Sensing the City Through Television
How do fictional representations of the city contribute to our sense of identity? Does this feed back into how we see cities and their cultures? This in-depth analysis with five case studies provides the basis for a critique on the political, sociological and cultural implications of this strand of popular programming. The book features: Queer as Folk The Cops Holding On Homicide-Life on the Street Armistead Maupin's Tales of the City Each programme is discussed in terms of structure, content, characterisation, and narrative, and each is placed within a specific ideological context. The case studies represent a broad range of British and American cities and city sub-cultures, while the book draws on the author's exclusive interviews with Tony Garnett, Tony Marchant, and David Snodin. The author further extends his analysis to investigate the intrinsic issues related to the implications of popular and high drama and culture. As one of the first substantial investigations of the city in television drama, this book reflects and contributes to a growing general interest in the politics of representation. This is suitable for accommodation into the popular academic courses on drama and film/media studies both as a textbook and for supplementary reading.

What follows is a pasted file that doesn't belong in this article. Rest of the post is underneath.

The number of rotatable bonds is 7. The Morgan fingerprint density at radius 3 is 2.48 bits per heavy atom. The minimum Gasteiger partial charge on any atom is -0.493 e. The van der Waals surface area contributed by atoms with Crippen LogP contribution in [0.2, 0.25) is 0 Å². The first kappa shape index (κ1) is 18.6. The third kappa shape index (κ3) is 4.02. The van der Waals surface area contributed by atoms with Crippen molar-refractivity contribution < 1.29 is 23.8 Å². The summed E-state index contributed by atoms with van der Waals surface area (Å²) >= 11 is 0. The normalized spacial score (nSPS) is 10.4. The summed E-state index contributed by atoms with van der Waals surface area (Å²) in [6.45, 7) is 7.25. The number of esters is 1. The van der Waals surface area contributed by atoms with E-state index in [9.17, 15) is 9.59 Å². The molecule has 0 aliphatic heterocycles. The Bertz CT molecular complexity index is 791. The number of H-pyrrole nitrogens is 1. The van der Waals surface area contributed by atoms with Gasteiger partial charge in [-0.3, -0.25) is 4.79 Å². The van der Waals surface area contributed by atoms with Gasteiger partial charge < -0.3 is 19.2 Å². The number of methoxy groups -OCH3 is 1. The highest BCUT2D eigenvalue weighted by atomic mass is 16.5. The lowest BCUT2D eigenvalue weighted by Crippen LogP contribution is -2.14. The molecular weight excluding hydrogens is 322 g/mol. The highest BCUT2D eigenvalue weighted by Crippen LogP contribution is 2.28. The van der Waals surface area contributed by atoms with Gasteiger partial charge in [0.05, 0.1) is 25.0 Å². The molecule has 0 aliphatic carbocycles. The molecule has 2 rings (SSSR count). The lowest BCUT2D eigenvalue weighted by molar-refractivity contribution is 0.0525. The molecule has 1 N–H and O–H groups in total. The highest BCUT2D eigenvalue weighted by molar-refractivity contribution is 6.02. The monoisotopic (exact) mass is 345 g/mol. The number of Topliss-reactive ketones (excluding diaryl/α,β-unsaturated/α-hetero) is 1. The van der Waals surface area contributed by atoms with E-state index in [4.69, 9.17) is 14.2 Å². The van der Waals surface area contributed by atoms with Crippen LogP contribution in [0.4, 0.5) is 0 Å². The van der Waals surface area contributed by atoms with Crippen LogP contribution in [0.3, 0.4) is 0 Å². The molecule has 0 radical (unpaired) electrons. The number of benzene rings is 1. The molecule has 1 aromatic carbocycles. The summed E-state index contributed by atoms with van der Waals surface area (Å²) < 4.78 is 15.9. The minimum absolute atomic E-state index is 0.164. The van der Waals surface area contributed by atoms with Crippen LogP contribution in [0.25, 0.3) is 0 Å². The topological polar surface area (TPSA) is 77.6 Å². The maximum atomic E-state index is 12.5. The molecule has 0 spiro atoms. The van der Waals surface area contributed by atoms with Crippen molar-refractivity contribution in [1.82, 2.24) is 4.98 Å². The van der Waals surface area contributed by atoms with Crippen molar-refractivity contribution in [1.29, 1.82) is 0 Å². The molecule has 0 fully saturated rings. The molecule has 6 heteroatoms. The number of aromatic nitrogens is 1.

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African American agendas Alan Clarke Amanda Anna Armistead Maupin Barbary Lane BBC2 Beat Brammell broadcast camera Cameron chapter character characterised Chris Claire concerns construction contemporary context Cops cultural d’you Danny Darrill David Simon death defined discussion episode ethnicity frame fucking Garnett Gary geo-ideological Gharty Giardello Giffen he’s Hilary Homicide homophobic homosexual identity ideological implications issues Janet Karim Ken Loach Kennett latent lesbian liberal Lisa lives Madrigal Marchant Marcus Mary Ann Maupin Michael Mike Mona moral murder narrative Natalie Nathan Nevertheless Newland officer Pembleton performative aesthetic police political position post-modern problematic Queer Queer as Folk reactionary realisation relationship San Francisco scene second series seeks sense sequence sexual Shaun significant simultaneously social strategies Street Stuart television drama tensions There’s Tony Tony Garnett Tony Marchant urban viewer Vince Vince’s visual Werner What’s Whilst woman Yeah You’re young Zahid